Once the learning part is over, drive out to Calaveras Big Trees State Park to hike through majestic giant sequoias (www.ca.gov) and walk through the tunnel of the Pioneer Cabin Tree. Although the numerous wineries enroute can tempt the adults, a more family oriented activity is over at Moaning Caverns for a chilly underground tour below the surface, or a thrilling wet-your-knickers Zip-lining ride over the treetops.
A beautiful bridge in the city of Abaeron. AUTUMN
OCTOBER, NOVEMBER, DECEMBER
The fall season offers lots of good deals as it still encompasses the hurricane season in the Caribbean. Aruba, just 14 miles off the coast of Venezuela, is just outside the hurricane belt and you can be pretty much assured of a relaxing vacation in Paradise. The sea is crystal clear and the beach so powdery white that the urge to pass away the day under a palm-thatched ‘chickee’ (palapa) is overwhelming, until the lure of real duty-free luxury items lure you into Oranjestad. There is always a cruise ship in town disgorging some very serious shoppers ready to pick up a sparkly wrist adornment or designer shoes with red soles.
Known as the Happy Island, the locals sincerely welcome tourists, impressively speaking English, Spanish, Dutch and local Papiamento; always with a smile. It’s easy to get around on the bus for just over a US Dollar, which is widely accepted here, as is the magic credit card. With limited time available, you can choose between snorkeling, sailing and sightseeing with a grand finale at the Casino, but not before you’ve paid your respects to one of the fine restaurants around. Sample ‘pudin di coco’ - a coconut pudding infused with a rum and lime sauce, or ‘sunchi’, tiny pastel-colored meringue kisses.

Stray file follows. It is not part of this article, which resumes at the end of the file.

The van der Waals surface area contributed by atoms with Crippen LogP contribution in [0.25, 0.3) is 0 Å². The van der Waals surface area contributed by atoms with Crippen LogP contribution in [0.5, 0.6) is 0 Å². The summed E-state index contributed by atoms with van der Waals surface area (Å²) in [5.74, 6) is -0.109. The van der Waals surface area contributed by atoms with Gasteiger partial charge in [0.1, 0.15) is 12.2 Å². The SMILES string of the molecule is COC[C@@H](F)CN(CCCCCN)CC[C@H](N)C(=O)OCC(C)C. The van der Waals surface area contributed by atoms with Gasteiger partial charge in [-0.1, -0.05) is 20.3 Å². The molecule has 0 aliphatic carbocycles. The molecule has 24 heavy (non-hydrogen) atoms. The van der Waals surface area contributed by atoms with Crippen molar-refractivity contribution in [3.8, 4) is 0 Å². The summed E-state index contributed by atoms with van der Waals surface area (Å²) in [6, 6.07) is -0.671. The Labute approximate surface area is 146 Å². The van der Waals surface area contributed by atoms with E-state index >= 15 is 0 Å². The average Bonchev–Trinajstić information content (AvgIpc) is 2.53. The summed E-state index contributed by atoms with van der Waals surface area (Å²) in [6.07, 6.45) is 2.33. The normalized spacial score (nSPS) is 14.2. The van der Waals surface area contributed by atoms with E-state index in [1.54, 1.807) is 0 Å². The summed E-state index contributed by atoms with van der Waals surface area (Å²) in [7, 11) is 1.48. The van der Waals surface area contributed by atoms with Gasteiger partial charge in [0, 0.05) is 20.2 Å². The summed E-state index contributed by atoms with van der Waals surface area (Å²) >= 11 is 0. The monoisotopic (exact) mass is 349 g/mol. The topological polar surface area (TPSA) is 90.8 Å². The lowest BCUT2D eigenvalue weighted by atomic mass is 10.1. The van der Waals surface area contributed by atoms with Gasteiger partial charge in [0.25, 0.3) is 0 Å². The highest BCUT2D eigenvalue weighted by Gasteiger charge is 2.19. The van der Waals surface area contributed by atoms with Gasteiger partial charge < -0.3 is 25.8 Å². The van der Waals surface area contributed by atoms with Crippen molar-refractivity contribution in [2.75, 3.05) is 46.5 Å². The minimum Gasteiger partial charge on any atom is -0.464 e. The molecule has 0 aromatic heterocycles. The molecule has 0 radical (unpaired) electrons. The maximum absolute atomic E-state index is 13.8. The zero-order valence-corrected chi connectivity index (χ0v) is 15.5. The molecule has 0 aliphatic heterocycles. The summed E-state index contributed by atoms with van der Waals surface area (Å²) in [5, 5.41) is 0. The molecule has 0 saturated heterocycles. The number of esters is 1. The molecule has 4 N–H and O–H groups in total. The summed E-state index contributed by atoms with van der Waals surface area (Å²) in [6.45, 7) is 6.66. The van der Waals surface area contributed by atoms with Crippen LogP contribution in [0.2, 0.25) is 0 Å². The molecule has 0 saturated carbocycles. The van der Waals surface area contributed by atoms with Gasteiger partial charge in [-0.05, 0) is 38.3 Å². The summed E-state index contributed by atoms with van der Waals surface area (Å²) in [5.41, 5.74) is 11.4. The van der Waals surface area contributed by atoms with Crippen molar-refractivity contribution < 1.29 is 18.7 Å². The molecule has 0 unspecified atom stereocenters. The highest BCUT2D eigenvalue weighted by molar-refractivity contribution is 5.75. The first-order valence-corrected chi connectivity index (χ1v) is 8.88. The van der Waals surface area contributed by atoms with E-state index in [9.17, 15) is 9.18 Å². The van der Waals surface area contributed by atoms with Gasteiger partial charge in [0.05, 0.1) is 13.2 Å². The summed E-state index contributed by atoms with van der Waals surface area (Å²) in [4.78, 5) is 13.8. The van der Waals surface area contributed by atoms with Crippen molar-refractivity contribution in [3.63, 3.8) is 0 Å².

Palm Beach.... so relaxing.Stay in the Palm Beach area where the hotels are perched right on the sugary sand, and where a new upscale shopping center has introduced a nightly liquid firework show of colorful fountains and music – free to everyone. (www.aruba.com)
JANUARY, FEBRUARY, MARCH
Perhaps you’d like to escape Hummers and SUV’s screaming down the I-5 and seek a trip south of the Equator, where the pace is a whole lot slower. One of the most popular destinations is Argentina, which you’ll find dollar-worthy and safe. Tango lessons can make you the envy of your friends, although watching the shows is pretty exciting. Munch on flaky Empanadas and drive down a huge boulevard in Buenos Aires on your way to explore the colorful old district of La Boca and see where Eva Peron is buried in the Cemetery of the Recoleta; an amazing village of mausoleums. (www.easybuenosairescity.com)
Coupled with a cruise, you can sail to the sub-Antarctic Falkland Islands where you can really get away from it all. The capital, windswept Stanley, boasts brightly colored houses and a huge whalebone structure reminiscent of past whaling days. One of the most interesting spots here is the little museum that has an excellent collection from English tea sets to military memorabilia, although the most sobering sight is along the road where an area is fenced off with a large notice proclaiming “Danger. Minefields.” There are still legacies from the 1982 conflict between the UK and Argentina including hulks of rusting ships resting in the water.
Local eatery in Oranjestad. Wildlife enthusiasts will be ecstatic – birds are plentiful and Magellanic penguins waddle around the shores coexisting contentedly with Albatross chicks.
Happily, the world is getting smaller and there are more enriching places to go. It would seem that this A-list of Aberaeron, Angels Camp, Argentina and Aruba is tailored to the A-team who have a little adventure in their souls. b